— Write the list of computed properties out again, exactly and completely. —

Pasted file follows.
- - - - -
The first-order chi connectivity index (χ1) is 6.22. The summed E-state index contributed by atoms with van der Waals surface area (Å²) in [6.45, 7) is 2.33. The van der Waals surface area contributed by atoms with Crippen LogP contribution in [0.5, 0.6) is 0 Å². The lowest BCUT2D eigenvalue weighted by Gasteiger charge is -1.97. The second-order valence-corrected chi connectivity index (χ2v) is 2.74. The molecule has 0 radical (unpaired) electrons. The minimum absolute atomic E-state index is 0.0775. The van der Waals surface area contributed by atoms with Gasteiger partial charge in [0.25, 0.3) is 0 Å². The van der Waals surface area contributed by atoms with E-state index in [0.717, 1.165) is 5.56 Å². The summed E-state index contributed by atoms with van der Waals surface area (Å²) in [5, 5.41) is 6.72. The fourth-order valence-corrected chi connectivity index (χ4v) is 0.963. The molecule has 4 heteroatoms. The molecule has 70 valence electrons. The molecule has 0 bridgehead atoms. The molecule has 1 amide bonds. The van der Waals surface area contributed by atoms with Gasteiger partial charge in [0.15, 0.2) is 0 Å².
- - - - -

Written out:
The first-order chi connectivity index (χ1) is 6.22. The summed E-state index contributed by atoms with van der Waals surface area (Å²) in [6.45, 7) is 2.33. The van der Waals surface area contributed by atoms with Crippen LogP contribution in [0.5, 0.6) is 0 Å². The lowest BCUT2D eigenvalue weighted by Gasteiger charge is -1.97. The second-order valence-corrected chi connectivity index (χ2v) is 2.74. The molecule has 0 radical (unpaired) electrons. The minimum absolute atomic E-state index is 0.0775. The van der Waals surface area contributed by atoms with Gasteiger partial charge in [0.25, 0.3) is 0 Å². The van der Waals surface area contributed by atoms with E-state index in [0.717, 1.165) is 5.56 Å². The summed E-state index contributed by atoms with van der Waals surface area (Å²) in [5, 5.41) is 6.72. The fourth-order valence-corrected chi connectivity index (χ4v) is 0.963. The molecule has 4 heteroatoms. The molecule has 70 valence electrons. The molecule has 0 bridgehead atoms. The molecule has 1 amide bonds. The van der Waals surface area contributed by atoms with Gasteiger partial charge in [0.15, 0.2) is 0 Å².